In Germany we exchanged our Christmas gifts on Christmas Eve after dinner and after we all stood around the lit tree, holding hands and singing some Christmas carols. My dad would accompany us with his accordion and we all sang while gazing at the candle lit Christmas tree ... oh, Tannenbaum, oh Tannenbaum, wie treu sind deine Blaetter...
When I still believed in the Kristkindl (bringing our gifts), my dad had to be creative to allow me to hang on to my childhood fantasy as long as possible. Later on, I figured out how he did it. Somethow he manged to sneak away without me noticing and got the little angel candle light going that makes the chiming sound as the heat of the candles makes the angels turn around. (pictured below)
It was never a whole bunch, but the few things I got, I really appreciated. I knew that one uncle always gave me colored pencils because he worked for A.W. Faber Castell in Stein, Bavaria (Germany) and another uncle always gave me a book that was age appropriate and even though I knew that, I looked forward to it every year. My Oma in East Germany always sent me a Teddy Bear in the mail and when I got the brown paper package, I ran home, turning the box back and fro and hearing the bear roar inside (they used to have that little baaaa sound build in.) I loved my teddies most of all because I could sleep with them and not get pocked in the ribs by stiff fingers on the dolls' hands.
So, thanks for the memories, Papa, and please live a good long time so I can see you again!
Friday, December 11, 2009
Santa's Workshop (Walt Disney)
I had to watch it twice to see everything - like the way the elf scares the dolly's hair straight with the spider - so cute! I hope you take a few minutes to watch this. It's really fun!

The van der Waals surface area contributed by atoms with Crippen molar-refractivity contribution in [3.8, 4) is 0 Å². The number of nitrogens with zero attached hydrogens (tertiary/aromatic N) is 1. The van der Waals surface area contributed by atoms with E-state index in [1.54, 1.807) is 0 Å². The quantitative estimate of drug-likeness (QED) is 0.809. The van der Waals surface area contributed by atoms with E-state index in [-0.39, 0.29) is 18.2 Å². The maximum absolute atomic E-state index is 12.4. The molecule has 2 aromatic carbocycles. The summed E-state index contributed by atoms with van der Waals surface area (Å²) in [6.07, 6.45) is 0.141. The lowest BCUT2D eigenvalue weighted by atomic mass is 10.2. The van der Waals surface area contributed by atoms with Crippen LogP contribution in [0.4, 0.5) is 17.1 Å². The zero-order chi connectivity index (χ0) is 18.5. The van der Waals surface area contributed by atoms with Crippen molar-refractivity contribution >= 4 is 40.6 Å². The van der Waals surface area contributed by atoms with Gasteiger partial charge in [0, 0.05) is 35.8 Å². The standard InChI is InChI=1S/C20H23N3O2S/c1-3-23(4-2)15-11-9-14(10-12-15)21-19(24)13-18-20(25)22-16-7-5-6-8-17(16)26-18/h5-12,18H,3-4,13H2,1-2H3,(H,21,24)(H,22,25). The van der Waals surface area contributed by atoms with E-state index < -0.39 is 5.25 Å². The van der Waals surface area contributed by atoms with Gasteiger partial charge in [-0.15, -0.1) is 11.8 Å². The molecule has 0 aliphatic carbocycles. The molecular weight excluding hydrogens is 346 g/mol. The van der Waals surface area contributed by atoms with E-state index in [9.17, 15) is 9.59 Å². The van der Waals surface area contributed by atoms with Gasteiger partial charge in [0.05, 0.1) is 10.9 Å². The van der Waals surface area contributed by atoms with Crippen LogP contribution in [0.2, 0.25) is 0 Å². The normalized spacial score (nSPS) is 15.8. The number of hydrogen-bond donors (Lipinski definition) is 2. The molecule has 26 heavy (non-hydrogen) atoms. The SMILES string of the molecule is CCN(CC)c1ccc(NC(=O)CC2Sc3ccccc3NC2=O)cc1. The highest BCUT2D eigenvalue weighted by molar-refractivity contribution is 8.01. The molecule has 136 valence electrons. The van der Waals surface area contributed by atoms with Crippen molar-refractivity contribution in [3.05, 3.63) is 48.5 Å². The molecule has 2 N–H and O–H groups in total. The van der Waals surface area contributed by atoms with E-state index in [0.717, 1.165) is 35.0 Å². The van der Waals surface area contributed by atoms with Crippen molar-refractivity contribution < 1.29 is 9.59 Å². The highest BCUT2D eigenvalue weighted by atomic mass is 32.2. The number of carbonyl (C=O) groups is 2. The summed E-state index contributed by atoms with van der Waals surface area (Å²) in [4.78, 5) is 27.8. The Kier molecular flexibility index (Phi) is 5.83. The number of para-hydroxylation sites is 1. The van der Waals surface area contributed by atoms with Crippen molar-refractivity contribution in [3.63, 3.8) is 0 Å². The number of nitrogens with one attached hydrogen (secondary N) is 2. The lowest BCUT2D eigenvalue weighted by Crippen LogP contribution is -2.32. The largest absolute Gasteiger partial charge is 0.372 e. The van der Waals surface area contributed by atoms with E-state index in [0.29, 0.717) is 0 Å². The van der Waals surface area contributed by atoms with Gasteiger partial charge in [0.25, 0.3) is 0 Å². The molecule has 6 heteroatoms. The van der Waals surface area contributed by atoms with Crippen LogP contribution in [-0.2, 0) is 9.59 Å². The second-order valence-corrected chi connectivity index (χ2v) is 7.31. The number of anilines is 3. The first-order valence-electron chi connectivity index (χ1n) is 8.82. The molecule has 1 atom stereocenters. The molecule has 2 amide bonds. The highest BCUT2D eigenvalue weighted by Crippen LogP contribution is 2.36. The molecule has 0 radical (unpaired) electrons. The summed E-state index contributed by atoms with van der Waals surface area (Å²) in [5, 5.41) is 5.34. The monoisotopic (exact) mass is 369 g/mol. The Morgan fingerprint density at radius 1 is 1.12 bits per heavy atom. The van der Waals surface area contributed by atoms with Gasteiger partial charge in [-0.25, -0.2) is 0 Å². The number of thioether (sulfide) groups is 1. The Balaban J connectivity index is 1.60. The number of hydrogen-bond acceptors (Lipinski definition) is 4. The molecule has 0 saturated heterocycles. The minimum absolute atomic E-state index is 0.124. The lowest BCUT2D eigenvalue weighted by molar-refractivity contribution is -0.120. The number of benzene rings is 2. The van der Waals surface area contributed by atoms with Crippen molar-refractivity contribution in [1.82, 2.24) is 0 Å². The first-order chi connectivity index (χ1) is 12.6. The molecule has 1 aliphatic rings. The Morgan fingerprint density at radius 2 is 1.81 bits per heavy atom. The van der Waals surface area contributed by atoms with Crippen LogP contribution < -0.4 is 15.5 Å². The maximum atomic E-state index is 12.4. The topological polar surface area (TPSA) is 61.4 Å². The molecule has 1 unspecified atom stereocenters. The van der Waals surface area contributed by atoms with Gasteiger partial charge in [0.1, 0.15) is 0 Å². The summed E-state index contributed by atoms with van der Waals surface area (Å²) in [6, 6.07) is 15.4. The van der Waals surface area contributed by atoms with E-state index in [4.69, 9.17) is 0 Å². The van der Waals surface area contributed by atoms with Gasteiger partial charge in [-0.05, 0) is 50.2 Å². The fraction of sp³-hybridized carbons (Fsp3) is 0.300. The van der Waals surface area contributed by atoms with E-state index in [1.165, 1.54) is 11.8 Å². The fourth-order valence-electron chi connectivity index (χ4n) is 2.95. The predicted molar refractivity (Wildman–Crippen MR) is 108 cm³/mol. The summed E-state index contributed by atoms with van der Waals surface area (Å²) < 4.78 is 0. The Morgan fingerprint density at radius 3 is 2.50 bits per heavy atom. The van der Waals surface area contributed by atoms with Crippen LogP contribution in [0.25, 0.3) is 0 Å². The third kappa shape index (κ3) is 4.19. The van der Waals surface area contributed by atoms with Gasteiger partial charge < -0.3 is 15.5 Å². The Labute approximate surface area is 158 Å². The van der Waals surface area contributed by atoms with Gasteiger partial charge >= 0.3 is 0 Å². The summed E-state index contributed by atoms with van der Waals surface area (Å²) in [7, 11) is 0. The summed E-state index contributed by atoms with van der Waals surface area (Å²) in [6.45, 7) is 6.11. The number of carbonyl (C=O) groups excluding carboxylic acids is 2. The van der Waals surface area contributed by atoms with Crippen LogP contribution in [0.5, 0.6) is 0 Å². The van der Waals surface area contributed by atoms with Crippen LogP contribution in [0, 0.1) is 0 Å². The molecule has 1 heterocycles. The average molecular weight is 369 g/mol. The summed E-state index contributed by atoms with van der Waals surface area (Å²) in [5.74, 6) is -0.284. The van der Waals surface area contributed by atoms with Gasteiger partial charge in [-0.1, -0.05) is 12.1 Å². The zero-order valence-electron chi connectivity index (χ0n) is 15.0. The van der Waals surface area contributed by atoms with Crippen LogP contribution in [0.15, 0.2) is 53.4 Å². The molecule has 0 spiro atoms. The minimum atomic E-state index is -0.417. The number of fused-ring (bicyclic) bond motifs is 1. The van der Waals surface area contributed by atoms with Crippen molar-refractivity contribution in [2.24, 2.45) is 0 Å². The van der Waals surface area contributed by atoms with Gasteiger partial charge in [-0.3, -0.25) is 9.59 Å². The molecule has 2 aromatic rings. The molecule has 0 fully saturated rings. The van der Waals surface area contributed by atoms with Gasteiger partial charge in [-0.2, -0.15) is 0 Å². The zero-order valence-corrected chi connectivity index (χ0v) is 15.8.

It made me smile, hope it will you too. Now I'm going to get bundled up and take Mr. Gizz for a walk. This is the weather we wait for all summer long.
Thursday, December 10, 2009
Whenever I'm in Valdosta (the nearest city from where I live) I just have to drive through Taco Bell (yeah, shoot me!) for my Seven layer burrito and/or some tostadas...with the hottest hot sauce! I love Mexican food and although this is not really authentic mexican cuisine (I know, my name used to be Figueroa!) it's the quickest fix for one of my favorite tastes.
So, when I'm rushing around, here are a few things I like to make on my way out the door to avoid overbuying in the grocery store or eating at a fast food joint:
1. PB&P (that's peanut butter and pickle) sandwich. (I always buy smooth and always light whole wheat.)
2. Mock BLT using Bac-Os or similar soy bacon flavored chips in place of bacon
...and if you have just a few more minutes of time to spare (about 20 min) before you have to leave, this is a tasty and quick hot meal solution:
3. Ultra quick chow mein using ramen noodles and cabbage.
I usually always have cabbage, celery, carrots and bell peppers on hand, so that works well for this dish. I just put a little water in my trusty cooking pot, then use the chicken granules from the ramen noodles or you could use some canned chicken stock if you have it handy. The trick is to not use too much water because you don't want soup - you basically want pretty much all the water gone by the time this dish is finished. You can always check and add a little more as the dish cooks.
While that heats, chop your cabbage rather finely (I like the long thin strips so they mix well with the noodles) and chop up a little celery, maybe some long carrot peels (using the vegetable peeler on your cleaned and peeled carrot) for making nice, long strips, maybe a bit of thinly sliced bell pepper - put it in your chicken broth and give that a head start to cook down a little (but not all the way. The goal here is to cook the veggies so that they are semi-crunchy (as in stir fry.)
During the last 3 minutes or so, place your ramen noodle pack in your pot and nestle it in there with the veggies. Put some hot veggies on top to help it cook quicker. Just another few minutes later you will have a nice hot meal (for now and later) that you can enhance with a little soy sauce, hot sauce or some fresh, chopped, green onion or cilantro (if you have it.) After plating, I like to sprinkle some sunflower seeds on top for crunch and protein instead of my usual toasted sesame seeds when I make the authentic stir fry version.
As you can see, this fresh veggie dish leaves lots of room for augmentation and the sky's the limit, as long as it's fresh. Just thought I'd share a couple of quick meals so you don't have to do the fast food thing all the time.
Oh, be sure and employ your crockpot. It's the perfect time to pull it out and use it again - especially as a working parent with a family to feed. It worked wonders for me when I was there and did that.
Have a blessed season and remember to slow down just a little and avoid switching to auto pilot. Granny was right in saying: "an ounce of prevention is worth a pound of cure."